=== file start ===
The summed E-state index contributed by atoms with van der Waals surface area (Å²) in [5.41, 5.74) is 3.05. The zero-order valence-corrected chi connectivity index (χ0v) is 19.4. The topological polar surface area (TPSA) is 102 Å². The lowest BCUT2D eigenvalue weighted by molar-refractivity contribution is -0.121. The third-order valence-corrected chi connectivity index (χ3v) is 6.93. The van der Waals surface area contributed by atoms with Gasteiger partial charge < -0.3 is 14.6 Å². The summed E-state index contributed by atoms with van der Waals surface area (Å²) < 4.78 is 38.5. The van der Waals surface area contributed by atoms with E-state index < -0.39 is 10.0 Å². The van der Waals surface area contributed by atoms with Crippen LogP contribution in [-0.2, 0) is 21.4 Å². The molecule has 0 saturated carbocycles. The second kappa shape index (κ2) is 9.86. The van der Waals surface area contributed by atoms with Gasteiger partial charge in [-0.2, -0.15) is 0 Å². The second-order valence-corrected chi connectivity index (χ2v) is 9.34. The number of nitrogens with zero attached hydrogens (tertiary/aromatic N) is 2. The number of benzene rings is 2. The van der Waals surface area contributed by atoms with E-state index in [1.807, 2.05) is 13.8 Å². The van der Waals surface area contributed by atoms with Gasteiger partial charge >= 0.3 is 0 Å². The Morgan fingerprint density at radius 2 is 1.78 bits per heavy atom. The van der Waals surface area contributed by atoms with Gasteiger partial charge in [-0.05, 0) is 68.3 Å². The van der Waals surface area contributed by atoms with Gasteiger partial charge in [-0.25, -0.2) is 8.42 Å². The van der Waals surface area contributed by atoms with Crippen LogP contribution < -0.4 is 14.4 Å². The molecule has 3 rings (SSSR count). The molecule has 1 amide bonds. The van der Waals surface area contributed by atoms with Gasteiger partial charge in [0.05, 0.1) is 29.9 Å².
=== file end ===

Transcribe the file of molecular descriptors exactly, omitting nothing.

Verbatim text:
The summed E-state index contributed by atoms with van der Waals surface area (Å²) in [5.41, 5.74) is 3.05. The zero-order valence-corrected chi connectivity index (χ0v) is 19.4. The topological polar surface area (TPSA) is 102 Å². The lowest BCUT2D eigenvalue weighted by molar-refractivity contribution is -0.121. The third-order valence-corrected chi connectivity index (χ3v) is 6.93. The van der Waals surface area contributed by atoms with Gasteiger partial charge < -0.3 is 14.6 Å². The summed E-state index contributed by atoms with van der Waals surface area (Å²) < 4.78 is 38.5. The van der Waals surface area contributed by atoms with E-state index < -0.39 is 10.0 Å². The van der Waals surface area contributed by atoms with Crippen LogP contribution in [-0.2, 0) is 21.4 Å². The molecule has 0 saturated carbocycles. The second kappa shape index (κ2) is 9.86. The van der Waals surface area contributed by atoms with Gasteiger partial charge in [-0.2, -0.15) is 0 Å². The second-order valence-corrected chi connectivity index (χ2v) is 9.34. The number of nitrogens with zero attached hydrogens (tertiary/aromatic N) is 2. The number of benzene rings is 2. The van der Waals surface area contributed by atoms with E-state index in [1.807, 2.05) is 13.8 Å². The van der Waals surface area contributed by atoms with Gasteiger partial charge >= 0.3 is 0 Å². The Morgan fingerprint density at radius 2 is 1.78 bits per heavy atom. The van der Waals surface area contributed by atoms with Gasteiger partial charge in [-0.05, 0) is 68.3 Å². The van der Waals surface area contributed by atoms with Gasteiger partial charge in [-0.25, -0.2) is 8.42 Å². The van der Waals surface area contributed by atoms with Crippen LogP contribution < -0.4 is 14.4 Å². The molecule has 3 rings (SSSR count). The molecule has 1 amide bonds. The van der Waals surface area contributed by atoms with Gasteiger partial charge in [0.05, 0.1) is 29.9 Å².